Here in the US, it’s unlikely that you’ll find kava bartenders – often called kavatenders – grinding their kava roots against dead coral. However, more traditional kava bars may strain their freshly-crushed kava root through a cheesecloth to get a brew that resembles the traditional version. Other kava bars will simply use micronized or powdered kava root for a quicker brew. For the best kava bar experience, you might want to look for bars that serve kava and kratom tea.

Do Kava Bars Serve Alcohol?

While kava does not contain alcohol, you may be wondering, do kava bars serve alcohol? The answer is no, not typically, but some kava bars do serve alcohol. However, as traditional kava culture is typically not alcohol-focused, in many places, there are “social sober” kava bars, where customers can go to socialize and enjoy kava and kratom tea without being around alcohol.

However, keep in mind that while many kava bars serve natural, botanically-based drinks like kava, kratom tea, and sometimes other herbal teas, some kava bars do sell alcohol. If that’s something you want to avoid altogether, make sure you call the business to ask beforehand or search for alcohol-free kava bars near you.

What Should I Order at a Kava Bar?

Now that we’ve covered kava history, let’s get to the main question!

Of course, what you should order at a kava bar is a matter of personal preference. However, we’ve written up our list of favorites so you can get an idea of what you might enjoy drinking.

Important note: many kava bars that serve kava and kratom teas and extracts don’t advertise kratom anywhere on their menu. Instead, they’ll identify their kratom-based drinks with terms like “red vein tea,” “white vein tea,” or “tea extract.” If you aren’t sure whether a particular drink contains kratom or another herbal tea, just ask your kavatender! Or, if you can find the kava bar’s website or contact info on Google or online, you can reach out to them there. Lastly, you can always find your local kava bar’s phone number and reach out that way.

Most Common Kava Bar Drink Bases

  • Kava powder: This is a classic base for a kava drink. Often, bars will have a jar of pre-ground and dried powder that they use for shells or mix in with drinks.
  • Instant kava: There are a few different varieties of instant kava. One of the newest is an extract that’s bottle just like a flavoring syrup, which is free of powder and mixes smoothly into drinks.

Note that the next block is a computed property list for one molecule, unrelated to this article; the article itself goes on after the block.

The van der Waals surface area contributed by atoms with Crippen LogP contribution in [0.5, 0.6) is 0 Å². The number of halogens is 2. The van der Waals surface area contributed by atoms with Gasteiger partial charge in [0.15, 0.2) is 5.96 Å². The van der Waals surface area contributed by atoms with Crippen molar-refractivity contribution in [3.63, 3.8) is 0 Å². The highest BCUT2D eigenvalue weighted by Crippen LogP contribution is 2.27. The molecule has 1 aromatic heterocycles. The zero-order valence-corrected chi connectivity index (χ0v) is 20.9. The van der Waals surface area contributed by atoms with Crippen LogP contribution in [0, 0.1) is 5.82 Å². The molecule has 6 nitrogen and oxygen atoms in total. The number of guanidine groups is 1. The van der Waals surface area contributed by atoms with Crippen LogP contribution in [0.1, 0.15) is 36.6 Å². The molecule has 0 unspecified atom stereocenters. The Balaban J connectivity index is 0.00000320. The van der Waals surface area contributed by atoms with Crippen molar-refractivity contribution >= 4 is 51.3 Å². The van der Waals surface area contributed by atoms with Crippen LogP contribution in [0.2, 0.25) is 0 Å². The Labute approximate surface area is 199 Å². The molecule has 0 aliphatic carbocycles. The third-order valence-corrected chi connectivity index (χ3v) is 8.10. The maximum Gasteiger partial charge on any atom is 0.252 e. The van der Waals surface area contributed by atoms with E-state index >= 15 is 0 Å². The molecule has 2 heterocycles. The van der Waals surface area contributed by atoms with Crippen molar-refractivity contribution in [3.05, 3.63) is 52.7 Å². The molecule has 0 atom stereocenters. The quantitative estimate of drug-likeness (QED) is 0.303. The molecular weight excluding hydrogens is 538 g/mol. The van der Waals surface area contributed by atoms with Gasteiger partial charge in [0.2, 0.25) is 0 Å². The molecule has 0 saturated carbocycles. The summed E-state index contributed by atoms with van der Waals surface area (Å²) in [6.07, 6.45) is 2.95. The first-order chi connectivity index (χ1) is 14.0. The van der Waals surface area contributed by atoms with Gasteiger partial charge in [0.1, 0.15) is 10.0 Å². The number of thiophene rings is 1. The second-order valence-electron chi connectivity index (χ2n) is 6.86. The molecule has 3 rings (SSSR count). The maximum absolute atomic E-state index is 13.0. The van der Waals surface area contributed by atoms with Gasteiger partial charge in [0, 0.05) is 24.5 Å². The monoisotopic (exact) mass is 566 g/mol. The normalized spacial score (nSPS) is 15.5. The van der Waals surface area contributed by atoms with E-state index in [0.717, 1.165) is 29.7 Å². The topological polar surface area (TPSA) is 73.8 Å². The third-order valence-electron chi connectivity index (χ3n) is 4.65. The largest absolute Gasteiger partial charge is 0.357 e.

• Kratom tea: kava bars often serve red, green, and white vein kratom teas alone or as mixed drinks. Some are brewed with fresh leaves, while others are brewed with powder. The best kratom teas are strained so that there’s no leaf material or powder left in the final product.
  • Kratom extract: Some kava bars use a full-spectrum or mitragynine-only extract in their kratom mixed drinks. In bars that don’t write the word kratom anywhere on their menu, these are sometimes called a “tea extract.” Make sure to check in with your kavatender to find out the strength of the extracts they use.
  • Kombucha: Kombucha is a fermented tea made by combining yeast, bacteria, black or green tea, and sugar. Kombucha has a slight effervescence and tart-and-tangy taste. Many bars will have bottled or canned kombuchas, and some will even have homemade brews.

Best Drinks to Order at a Kava Bar

Whether traditional single-ingredient kava and kratom teas to kratom mocktails bursting with a variety of tropical flavors, there’s a drink on this list you’ll love.

1. Traditional Kava Grog (Fijian-style)

If you’re going to a kava and kratom bar with the sole intention of trying kava, we suggest asking for a traditional Fijian kava grog. If the kava bar you’re attending sticks to tradition, your kavatender will ask if you would like your drink “high tide” or “low tide.” This means a half cup or a full cup of kava. Often the brew will come in a coconut shell, referred to in Fiji as a “bilo.” When you receive your cup, it’s customary to clap once, yell “Bula!” and then clap 3 times when you finish your drink. A traditional grog is often served with fruit, and used like a chaser to wash down your kava.

2. Kava Mixed Drinks

  • Kava lemonade: Citrus is a perfect pair with kava. A kava lemonade is a great starter drink if you want to adjust yourself to the flavor of kava by drinking something more familiar.
  • Kava & coconut milk: Many kava bars will have a drink option with coconut milk or another creamy addition like oat milk. Coconut milk adds creaminess and sweetness to balance out the astringency of kava. Some bars take this combination up a notch with bold and delicate flavors like passion fruit or rose.